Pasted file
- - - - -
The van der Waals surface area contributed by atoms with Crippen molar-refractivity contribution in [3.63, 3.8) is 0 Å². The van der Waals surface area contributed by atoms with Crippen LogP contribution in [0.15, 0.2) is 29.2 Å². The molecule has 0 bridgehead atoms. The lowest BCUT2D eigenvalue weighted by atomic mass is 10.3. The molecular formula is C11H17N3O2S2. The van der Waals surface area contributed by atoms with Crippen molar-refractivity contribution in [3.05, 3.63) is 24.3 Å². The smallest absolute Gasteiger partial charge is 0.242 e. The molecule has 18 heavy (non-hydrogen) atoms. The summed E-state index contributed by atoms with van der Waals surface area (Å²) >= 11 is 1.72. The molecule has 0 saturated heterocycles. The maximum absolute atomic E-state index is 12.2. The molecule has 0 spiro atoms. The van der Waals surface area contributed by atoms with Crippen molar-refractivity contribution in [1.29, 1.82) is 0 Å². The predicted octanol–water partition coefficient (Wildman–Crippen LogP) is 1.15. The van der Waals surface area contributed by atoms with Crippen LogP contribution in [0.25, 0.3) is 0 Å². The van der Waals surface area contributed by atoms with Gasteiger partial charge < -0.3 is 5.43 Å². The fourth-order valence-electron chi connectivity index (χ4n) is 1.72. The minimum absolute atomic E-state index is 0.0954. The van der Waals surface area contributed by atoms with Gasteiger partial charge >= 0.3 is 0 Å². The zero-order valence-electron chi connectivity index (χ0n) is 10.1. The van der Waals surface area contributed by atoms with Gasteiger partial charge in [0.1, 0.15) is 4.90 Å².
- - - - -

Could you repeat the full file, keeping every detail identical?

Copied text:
The van der Waals surface area contributed by atoms with Crippen molar-refractivity contribution in [3.63, 3.8) is 0 Å². The van der Waals surface area contributed by atoms with Crippen LogP contribution in [0.15, 0.2) is 29.2 Å². The molecule has 0 bridgehead atoms. The lowest BCUT2D eigenvalue weighted by atomic mass is 10.3. The molecular formula is C11H17N3O2S2. The van der Waals surface area contributed by atoms with Crippen molar-refractivity contribution in [3.05, 3.63) is 24.3 Å². The smallest absolute Gasteiger partial charge is 0.242 e. The molecule has 18 heavy (non-hydrogen) atoms. The summed E-state index contributed by atoms with van der Waals surface area (Å²) >= 11 is 1.72. The molecule has 0 saturated heterocycles. The maximum absolute atomic E-state index is 12.2. The molecule has 0 spiro atoms. The van der Waals surface area contributed by atoms with Crippen molar-refractivity contribution in [1.29, 1.82) is 0 Å². The predicted octanol–water partition coefficient (Wildman–Crippen LogP) is 1.15. The van der Waals surface area contributed by atoms with Crippen LogP contribution in [0.25, 0.3) is 0 Å². The van der Waals surface area contributed by atoms with Gasteiger partial charge < -0.3 is 5.43 Å². The fourth-order valence-electron chi connectivity index (χ4n) is 1.72. The minimum absolute atomic E-state index is 0.0954. The van der Waals surface area contributed by atoms with Gasteiger partial charge >= 0.3 is 0 Å². The zero-order valence-electron chi connectivity index (χ0n) is 10.1. The van der Waals surface area contributed by atoms with Gasteiger partial charge in [0.1, 0.15) is 4.90 Å².